‘The Pain Gets A Little Deeper’ was the soul equivalent of Frankie Lymon’s ‘Why Do Fools Fall In Love’ – young, vulnerable, heart-felt vocals that belied the singer’s years. It entered the charts in January 1966 and catapulted the 14 year-old Darrow Fletcher to fame in the R&B world, particularly in his home city of Chicago. Elton John has cited the recording as one of the best soul records he has ever heard.
Darrow’s follow-ups were only local hits but many were of exceptional quality and his young age did not prevent him tackling some serious emotional subjects. In fact it was this notion of a kid dealing with the complexities of love that made his records so appealing. ‘My Judgement Day’ was an early example of combining soul and social issues over a sublime Chicago backing track and sensitive arrangement.
Darrow has a die-hard following of soul fans that see him as a very special talent; to a surprising amount of soul fans he is their favourite singer of all time. His records were massive on the European mod revival scene of the 80s and nearly all his Jacklyn and Groovy sides have fetched increasingly high prices on recent auctions; considered commonplace at one time, they are now held in respect. The stunning 1966 Detroit soul production ‘What Good Am I Without You’ recently rocketed in popularity and price, and it is currently the turn of ‘My Young Misery’ to be the talk of DJ and collector gatherings.
‘Infatuation’ and ‘What Have I Got Now’ are always hard to find and popular, while the more common ‘Changing By The Minute’ is recognised as a classic uptempo dance track, partly popularised from its inclusion on an early Kent LP. Like ‘The Pain Gets A Little Deeper’, ‘Gotta Draw The Line’ was one of the very first US 45s to be spun on the embryonic Northern Soul scene. The later 60s sides such as ‘Now Is The Time For Love’ and ‘I Like The Way I Feel’ appeal to those with a penchant for the funkier side of the music. Darrow could deliver haunting ballads such as ‘When Love Calls’, ‘My Judgement Day’ and ‘Little Girl’. ‘Those Hanging Heartaches’ is another slow romantic number that was popular on the Chicano soul scene; in fact all of his recordings have merit.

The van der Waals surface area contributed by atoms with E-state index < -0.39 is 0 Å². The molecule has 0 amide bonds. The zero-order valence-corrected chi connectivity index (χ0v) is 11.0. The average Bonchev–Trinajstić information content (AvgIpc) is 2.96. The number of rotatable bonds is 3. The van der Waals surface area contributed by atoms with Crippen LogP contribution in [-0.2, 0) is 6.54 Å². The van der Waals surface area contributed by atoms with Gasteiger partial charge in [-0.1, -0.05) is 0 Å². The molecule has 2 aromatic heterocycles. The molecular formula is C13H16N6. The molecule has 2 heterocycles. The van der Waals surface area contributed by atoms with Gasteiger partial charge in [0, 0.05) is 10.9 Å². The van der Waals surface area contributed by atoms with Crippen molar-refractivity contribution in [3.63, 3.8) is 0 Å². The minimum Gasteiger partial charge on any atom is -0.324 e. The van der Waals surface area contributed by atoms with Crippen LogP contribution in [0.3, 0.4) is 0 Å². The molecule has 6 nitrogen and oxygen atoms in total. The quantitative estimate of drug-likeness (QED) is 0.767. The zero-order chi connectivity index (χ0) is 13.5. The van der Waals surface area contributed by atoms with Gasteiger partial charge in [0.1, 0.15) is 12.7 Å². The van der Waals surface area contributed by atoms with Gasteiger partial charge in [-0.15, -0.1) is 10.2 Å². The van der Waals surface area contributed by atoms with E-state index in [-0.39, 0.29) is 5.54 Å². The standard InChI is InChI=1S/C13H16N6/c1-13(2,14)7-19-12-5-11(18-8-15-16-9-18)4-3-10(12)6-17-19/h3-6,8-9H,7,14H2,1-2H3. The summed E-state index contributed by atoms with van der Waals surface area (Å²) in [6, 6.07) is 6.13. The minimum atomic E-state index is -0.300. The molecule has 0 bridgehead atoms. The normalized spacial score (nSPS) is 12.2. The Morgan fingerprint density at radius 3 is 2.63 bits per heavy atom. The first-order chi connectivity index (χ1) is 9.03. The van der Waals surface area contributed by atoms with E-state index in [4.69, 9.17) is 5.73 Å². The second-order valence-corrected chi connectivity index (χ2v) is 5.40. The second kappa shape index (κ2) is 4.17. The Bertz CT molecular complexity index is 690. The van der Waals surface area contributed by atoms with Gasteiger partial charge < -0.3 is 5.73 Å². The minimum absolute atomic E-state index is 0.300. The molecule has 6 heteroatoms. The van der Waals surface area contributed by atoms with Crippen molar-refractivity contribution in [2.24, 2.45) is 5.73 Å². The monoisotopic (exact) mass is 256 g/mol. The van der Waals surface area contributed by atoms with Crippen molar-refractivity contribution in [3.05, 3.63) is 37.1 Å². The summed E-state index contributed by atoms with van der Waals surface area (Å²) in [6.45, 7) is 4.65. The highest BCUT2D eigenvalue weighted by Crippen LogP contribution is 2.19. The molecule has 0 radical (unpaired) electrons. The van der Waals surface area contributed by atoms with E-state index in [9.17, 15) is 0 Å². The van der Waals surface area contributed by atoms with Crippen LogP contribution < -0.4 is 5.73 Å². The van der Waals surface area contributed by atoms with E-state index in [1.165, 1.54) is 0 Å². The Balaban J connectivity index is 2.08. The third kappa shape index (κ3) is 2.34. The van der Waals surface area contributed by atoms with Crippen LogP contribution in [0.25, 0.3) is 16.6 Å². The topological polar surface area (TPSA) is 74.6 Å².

In the booklet, Chicago music expert Robert Pruter has contributed his usual informative notes, while I describe theUK’s fascination with this iconic soul man. The release comprises Darrow’s complete releases up to 1971. Our earlier release “Cross Over Soul” (CDKEND 382) features all his recordings from the recommencement of his studio career in 1975.
By Ady Croasdell